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## What is the best correction for multiple comparisons?

The most conservative of corrections, the **Bonferroni correction** is also perhaps the most straightforward in its approach. Simply divide α by the number of tests (m). However, with many tests, α* will become very small. This reduces power, which means that we are very unlikely to make any true discoveries.

## Do I need to correct for multiple comparisons?

**Some statisticians recommend never correcting for multiple comparisons while analyzing data** (1,2). Instead report all of the individual P values and confidence intervals, and make it clear that no mathematical correction was made for multiple comparisons. This approach requires that all comparisons be reported.

## Why is it important to correct for multiple comparisons in the analysis of fMRI data?

In fMRI research, the goal of correcting for multiple comparisons is **to identify areas of activity that reflect true effects, and thus would be expected to replicate in future studies**.

## What is the major problem of multiple comparisons?

In statistics, the multiple comparisons, multiplicity or multiple testing problem occurs when **one considers a set of statistical inferences simultaneously or infers a subset of parameters selected based on the observed values**. The more inferences are made, the more likely erroneous inferences become.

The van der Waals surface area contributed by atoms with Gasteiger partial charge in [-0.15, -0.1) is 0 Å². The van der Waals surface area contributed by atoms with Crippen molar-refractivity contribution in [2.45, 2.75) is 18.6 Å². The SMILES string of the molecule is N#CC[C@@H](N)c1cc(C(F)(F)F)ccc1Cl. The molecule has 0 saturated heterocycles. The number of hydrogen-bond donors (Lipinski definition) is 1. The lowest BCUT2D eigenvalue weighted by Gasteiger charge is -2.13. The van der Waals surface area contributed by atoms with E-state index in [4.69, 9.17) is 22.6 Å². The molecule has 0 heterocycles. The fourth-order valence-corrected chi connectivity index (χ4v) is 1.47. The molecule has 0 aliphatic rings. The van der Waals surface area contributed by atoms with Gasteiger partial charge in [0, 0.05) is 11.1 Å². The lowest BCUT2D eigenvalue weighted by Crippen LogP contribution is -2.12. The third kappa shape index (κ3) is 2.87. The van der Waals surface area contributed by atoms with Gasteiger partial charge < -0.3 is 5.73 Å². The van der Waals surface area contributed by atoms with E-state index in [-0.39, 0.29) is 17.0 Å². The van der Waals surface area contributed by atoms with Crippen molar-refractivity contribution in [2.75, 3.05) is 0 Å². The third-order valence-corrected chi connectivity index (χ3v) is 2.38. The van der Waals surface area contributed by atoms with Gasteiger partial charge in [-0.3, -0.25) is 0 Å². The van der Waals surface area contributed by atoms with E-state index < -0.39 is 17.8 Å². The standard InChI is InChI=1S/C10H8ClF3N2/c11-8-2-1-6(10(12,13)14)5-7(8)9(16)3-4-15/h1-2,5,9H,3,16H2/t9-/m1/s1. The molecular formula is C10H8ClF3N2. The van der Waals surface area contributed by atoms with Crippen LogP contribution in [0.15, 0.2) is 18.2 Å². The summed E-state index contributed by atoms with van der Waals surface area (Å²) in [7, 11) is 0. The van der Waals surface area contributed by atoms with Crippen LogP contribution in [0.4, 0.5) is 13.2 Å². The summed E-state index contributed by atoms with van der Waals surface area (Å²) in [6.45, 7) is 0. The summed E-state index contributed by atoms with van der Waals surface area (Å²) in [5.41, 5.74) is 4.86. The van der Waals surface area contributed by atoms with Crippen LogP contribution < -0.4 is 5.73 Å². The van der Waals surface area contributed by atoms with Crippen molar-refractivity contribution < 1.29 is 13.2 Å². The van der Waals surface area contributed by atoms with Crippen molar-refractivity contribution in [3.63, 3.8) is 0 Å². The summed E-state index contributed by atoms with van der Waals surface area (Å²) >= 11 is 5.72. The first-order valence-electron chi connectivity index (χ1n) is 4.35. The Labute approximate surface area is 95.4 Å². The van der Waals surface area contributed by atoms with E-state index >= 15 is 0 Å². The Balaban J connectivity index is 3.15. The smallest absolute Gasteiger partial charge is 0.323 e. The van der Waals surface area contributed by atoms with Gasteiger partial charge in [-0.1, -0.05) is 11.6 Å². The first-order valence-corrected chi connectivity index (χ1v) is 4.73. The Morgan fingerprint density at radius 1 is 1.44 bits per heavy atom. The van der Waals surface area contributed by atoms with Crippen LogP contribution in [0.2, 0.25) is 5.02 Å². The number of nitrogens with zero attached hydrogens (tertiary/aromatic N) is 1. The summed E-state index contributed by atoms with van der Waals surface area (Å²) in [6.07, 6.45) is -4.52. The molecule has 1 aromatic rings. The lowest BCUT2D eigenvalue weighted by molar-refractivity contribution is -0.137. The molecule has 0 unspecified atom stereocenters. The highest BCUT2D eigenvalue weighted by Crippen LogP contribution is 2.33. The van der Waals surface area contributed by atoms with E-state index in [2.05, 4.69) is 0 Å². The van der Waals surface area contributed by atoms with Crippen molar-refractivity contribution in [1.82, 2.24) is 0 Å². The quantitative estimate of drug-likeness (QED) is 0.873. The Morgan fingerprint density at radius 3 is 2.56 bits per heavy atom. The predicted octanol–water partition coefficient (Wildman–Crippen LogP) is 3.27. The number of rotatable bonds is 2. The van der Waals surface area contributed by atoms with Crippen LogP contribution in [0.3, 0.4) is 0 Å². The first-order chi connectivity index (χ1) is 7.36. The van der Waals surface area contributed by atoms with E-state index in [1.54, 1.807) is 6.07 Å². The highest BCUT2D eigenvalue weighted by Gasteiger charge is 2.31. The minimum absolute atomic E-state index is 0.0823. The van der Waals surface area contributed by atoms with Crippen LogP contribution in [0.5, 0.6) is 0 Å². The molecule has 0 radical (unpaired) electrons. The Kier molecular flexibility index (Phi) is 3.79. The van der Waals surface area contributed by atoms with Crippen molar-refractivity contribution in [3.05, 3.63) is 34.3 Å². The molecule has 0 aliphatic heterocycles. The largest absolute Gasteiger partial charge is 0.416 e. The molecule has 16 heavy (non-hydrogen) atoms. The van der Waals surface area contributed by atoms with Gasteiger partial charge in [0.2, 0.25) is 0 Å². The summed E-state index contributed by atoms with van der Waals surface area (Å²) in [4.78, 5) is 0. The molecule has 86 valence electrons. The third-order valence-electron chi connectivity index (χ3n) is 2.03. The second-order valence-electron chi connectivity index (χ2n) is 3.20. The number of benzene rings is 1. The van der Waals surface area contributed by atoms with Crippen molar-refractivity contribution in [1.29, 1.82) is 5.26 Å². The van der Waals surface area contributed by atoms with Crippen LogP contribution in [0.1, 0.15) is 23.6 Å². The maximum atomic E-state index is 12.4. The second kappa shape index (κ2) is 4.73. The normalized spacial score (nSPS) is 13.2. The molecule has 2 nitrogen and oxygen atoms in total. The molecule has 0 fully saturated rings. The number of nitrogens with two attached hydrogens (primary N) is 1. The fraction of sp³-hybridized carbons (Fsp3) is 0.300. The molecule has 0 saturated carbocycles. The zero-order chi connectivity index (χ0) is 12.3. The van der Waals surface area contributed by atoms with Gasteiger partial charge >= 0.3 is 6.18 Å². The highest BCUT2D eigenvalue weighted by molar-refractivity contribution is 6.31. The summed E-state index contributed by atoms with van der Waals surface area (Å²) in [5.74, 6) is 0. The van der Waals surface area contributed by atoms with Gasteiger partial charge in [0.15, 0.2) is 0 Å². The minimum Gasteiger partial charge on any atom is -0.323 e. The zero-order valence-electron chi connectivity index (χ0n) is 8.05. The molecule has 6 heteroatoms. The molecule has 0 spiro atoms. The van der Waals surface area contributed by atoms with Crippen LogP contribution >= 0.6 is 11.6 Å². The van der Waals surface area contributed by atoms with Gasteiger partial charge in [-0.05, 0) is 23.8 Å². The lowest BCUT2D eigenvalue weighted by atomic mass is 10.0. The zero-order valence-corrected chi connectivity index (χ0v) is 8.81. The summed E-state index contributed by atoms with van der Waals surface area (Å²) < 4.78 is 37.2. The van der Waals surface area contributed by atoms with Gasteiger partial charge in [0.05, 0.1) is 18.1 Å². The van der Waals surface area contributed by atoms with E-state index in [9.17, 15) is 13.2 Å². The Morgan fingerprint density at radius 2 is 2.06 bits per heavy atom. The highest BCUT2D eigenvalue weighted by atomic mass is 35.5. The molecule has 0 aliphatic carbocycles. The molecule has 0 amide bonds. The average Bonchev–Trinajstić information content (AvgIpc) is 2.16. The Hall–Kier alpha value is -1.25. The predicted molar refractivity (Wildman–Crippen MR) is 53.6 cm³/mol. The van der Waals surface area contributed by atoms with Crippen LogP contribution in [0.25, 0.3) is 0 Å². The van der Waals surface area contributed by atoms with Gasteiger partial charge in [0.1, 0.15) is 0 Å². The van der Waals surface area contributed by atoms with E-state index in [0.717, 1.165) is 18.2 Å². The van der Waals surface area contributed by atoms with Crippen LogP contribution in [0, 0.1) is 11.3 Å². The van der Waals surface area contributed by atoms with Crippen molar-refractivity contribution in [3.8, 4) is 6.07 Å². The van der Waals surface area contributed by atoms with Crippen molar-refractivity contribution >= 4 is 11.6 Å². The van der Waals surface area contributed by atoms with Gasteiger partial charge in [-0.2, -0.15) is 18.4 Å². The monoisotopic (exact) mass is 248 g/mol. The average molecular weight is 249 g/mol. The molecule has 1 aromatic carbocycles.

## What are multiple comparison methods?

Multiple comparison methods (MCMs) are **designed to investigate differences between specific pairs of means or linear combinations of means**. This provides the information that is of most use to the researcher.

## How do you correct p values for multiple comparisons?

The simplest way to adjust your P values is to **use the conservative Bonferroni correction method** which multiplies the raw P values by the number of tests m (i.e. length of the vector P_values).

## Is Bonferroni correction necessary?

When conducting multiple analyses on the same dependent variable, the chance of committing a Type I error increases, thus increasing the likelihood of coming about a significant result by pure chance. **To correct for this, or protect from Type I error, a Bonferroni correction is conducted**.

## Why is multiple testing a problem?

What is the Multiple Testing Problem? **If you run a hypothesis test, there’s a small chance (usually about 5%) that you’ll get a bogus significant result**. If you run thousands of tests, then the number of false alarms increases dramatically.